Carmen Aldunate (1940 - )

Sueño (1969)

Acrylic on paper
height: 54cm
width: 75cm

On loan from Ruby Reid Thompson


As is evident from this early work held by ESCALA, the female figure has been a consistent subject for Aldunate's painting, and in the mid-seventies she joined a group of artists associated with the neo-figurative school. Aldunate mastered classical techniques of painting and drawing, which are combined with stylistic appropriations from medieval and early renaissance works. In producing such images she places the idealised female figure at the centre. Casting her female figures in the set of roles established by the history of painting, such as martyr, nun or courtesan, Aldunate uses a refined technique and a deceptively elegant humour to point toward the history of the female subject of pictorial representation. Although unrelated by contact or influence, such a line of enquiry, motivated by a critical examination of female subjectivity, begs a productive comparison with that followed by the photography of Cindy Sherman (particularly where many of her portraits subtly resemble Aldunate herself).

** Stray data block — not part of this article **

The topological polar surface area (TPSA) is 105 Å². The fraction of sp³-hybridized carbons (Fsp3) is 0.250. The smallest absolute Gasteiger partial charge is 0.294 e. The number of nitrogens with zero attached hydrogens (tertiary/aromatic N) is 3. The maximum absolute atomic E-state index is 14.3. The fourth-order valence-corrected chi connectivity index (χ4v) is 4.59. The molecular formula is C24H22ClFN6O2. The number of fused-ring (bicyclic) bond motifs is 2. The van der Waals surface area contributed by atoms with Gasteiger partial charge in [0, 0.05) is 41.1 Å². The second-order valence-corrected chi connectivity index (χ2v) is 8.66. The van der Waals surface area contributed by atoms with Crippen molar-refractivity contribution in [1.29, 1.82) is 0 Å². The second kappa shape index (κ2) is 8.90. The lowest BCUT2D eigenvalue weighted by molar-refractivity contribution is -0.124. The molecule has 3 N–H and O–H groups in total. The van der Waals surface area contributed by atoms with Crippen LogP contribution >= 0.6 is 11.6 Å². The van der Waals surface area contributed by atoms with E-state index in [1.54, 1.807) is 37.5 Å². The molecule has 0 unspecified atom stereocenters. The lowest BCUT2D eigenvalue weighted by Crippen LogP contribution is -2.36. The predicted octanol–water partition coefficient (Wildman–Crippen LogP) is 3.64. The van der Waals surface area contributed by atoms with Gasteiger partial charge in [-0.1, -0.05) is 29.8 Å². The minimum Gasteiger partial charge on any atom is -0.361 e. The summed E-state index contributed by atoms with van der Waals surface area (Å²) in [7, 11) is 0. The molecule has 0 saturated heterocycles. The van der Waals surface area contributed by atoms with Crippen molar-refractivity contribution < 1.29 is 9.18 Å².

This work reflects the distinctively subjective or interior emphasis that characterises her work of the 1960s and early seventies. The doubled figure suggests a psychological splitting: a moment of anxious wakefulness replacing the traditional repose of the reclining female nude. The contrast between soft amorphous body and darkly detailed facial features is also characteristic of her work of this period. The female nude is a consistent subject; Aldunate's later work often displays the female figure inappropriately stripped: exposed at the centre of a lavishly detailed and decorated renaissance or medieval scene.

Isobel Whitelegg, 2008

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